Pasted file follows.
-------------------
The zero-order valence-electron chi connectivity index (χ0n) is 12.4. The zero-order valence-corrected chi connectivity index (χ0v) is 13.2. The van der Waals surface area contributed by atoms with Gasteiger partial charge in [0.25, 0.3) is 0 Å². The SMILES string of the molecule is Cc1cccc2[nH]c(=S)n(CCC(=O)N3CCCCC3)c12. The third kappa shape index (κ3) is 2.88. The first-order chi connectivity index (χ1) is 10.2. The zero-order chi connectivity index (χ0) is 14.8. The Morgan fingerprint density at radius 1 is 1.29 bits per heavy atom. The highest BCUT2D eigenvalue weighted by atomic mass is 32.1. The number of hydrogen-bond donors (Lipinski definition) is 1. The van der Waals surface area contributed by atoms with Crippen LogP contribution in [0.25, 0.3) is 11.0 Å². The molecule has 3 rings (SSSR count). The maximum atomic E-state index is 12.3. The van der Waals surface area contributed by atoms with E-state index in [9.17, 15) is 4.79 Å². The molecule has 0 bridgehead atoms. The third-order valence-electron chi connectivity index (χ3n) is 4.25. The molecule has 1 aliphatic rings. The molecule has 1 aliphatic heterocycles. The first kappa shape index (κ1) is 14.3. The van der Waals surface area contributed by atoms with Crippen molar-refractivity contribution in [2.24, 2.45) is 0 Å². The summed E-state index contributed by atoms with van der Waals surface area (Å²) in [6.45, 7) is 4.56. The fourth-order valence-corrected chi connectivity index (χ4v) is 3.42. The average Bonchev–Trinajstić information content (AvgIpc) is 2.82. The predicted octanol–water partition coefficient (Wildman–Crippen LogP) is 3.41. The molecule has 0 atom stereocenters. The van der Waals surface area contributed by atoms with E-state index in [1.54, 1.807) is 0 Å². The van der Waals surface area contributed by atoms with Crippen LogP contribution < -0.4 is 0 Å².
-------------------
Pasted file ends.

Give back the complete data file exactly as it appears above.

The zero-order valence-electron chi connectivity index (χ0n) is 12.4. The zero-order valence-corrected chi connectivity index (χ0v) is 13.2. The van der Waals surface area contributed by atoms with Gasteiger partial charge in [0.25, 0.3) is 0 Å². The SMILES string of the molecule is Cc1cccc2[nH]c(=S)n(CCC(=O)N3CCCCC3)c12. The third kappa shape index (κ3) is 2.88. The first-order chi connectivity index (χ1) is 10.2. The zero-order chi connectivity index (χ0) is 14.8. The Morgan fingerprint density at radius 1 is 1.29 bits per heavy atom. The highest BCUT2D eigenvalue weighted by atomic mass is 32.1. The number of hydrogen-bond donors (Lipinski definition) is 1. The van der Waals surface area contributed by atoms with Crippen LogP contribution in [0.25, 0.3) is 11.0 Å². The molecule has 3 rings (SSSR count). The maximum atomic E-state index is 12.3. The van der Waals surface area contributed by atoms with E-state index in [9.17, 15) is 4.79 Å². The molecule has 0 bridgehead atoms. The third-order valence-electron chi connectivity index (χ3n) is 4.25. The molecule has 1 aliphatic rings. The molecule has 1 aliphatic heterocycles. The first kappa shape index (κ1) is 14.3. The van der Waals surface area contributed by atoms with Crippen molar-refractivity contribution in [2.24, 2.45) is 0 Å². The summed E-state index contributed by atoms with van der Waals surface area (Å²) in [6.45, 7) is 4.56. The fourth-order valence-corrected chi connectivity index (χ4v) is 3.42. The average Bonchev–Trinajstić information content (AvgIpc) is 2.82. The predicted octanol–water partition coefficient (Wildman–Crippen LogP) is 3.41. The molecule has 0 atom stereocenters. The van der Waals surface area contributed by atoms with E-state index in [1.54, 1.807) is 0 Å². The van der Waals surface area contributed by atoms with Crippen LogP contribution < -0.4 is 0 Å².